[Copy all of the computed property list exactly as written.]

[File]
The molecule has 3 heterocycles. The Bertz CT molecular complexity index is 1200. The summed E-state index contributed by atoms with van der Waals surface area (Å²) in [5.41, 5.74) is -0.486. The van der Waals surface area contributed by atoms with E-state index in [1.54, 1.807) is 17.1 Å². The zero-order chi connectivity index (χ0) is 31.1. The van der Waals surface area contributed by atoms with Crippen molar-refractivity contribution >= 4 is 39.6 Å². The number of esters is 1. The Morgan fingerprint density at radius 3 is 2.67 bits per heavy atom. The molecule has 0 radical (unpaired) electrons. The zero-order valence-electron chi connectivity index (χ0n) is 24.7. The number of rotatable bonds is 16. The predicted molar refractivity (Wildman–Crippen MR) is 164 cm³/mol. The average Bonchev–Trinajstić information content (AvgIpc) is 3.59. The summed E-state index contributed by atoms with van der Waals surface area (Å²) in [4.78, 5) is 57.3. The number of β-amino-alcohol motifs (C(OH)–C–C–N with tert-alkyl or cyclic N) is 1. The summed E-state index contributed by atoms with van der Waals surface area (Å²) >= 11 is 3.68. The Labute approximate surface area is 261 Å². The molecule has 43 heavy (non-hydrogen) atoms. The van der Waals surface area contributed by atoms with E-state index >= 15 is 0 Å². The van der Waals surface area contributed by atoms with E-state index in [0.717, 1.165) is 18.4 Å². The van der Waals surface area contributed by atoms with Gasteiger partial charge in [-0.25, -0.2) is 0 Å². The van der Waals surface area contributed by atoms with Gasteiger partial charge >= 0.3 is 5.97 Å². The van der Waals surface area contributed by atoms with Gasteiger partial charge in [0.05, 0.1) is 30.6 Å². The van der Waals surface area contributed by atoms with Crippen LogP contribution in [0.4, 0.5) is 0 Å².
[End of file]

The molecule has 3 heterocycles. The Bertz CT molecular complexity index is 1200. The summed E-state index contributed by atoms with van der Waals surface area (Å²) in [5.41, 5.74) is -0.486. The van der Waals surface area contributed by atoms with E-state index in [1.54, 1.807) is 17.1 Å². The zero-order chi connectivity index (χ0) is 31.1. The van der Waals surface area contributed by atoms with Crippen molar-refractivity contribution >= 4 is 39.6 Å². The number of esters is 1. The Morgan fingerprint density at radius 3 is 2.67 bits per heavy atom. The molecule has 0 radical (unpaired) electrons. The zero-order valence-electron chi connectivity index (χ0n) is 24.7. The number of rotatable bonds is 16. The predicted molar refractivity (Wildman–Crippen MR) is 164 cm³/mol. The average Bonchev–Trinajstić information content (AvgIpc) is 3.59. The summed E-state index contributed by atoms with van der Waals surface area (Å²) in [4.78, 5) is 57.3. The number of β-amino-alcohol motifs (C(OH)–C–C–N with tert-alkyl or cyclic N) is 1. The summed E-state index contributed by atoms with van der Waals surface area (Å²) >= 11 is 3.68. The Labute approximate surface area is 261 Å². The molecule has 43 heavy (non-hydrogen) atoms. The van der Waals surface area contributed by atoms with E-state index >= 15 is 0 Å². The van der Waals surface area contributed by atoms with E-state index in [0.717, 1.165) is 18.4 Å². The van der Waals surface area contributed by atoms with Gasteiger partial charge in [-0.25, -0.2) is 0 Å². The van der Waals surface area contributed by atoms with Gasteiger partial charge >= 0.3 is 5.97 Å². The van der Waals surface area contributed by atoms with Gasteiger partial charge in [0.05, 0.1) is 30.6 Å². The van der Waals surface area contributed by atoms with Crippen LogP contribution in [0.4, 0.5) is 0 Å².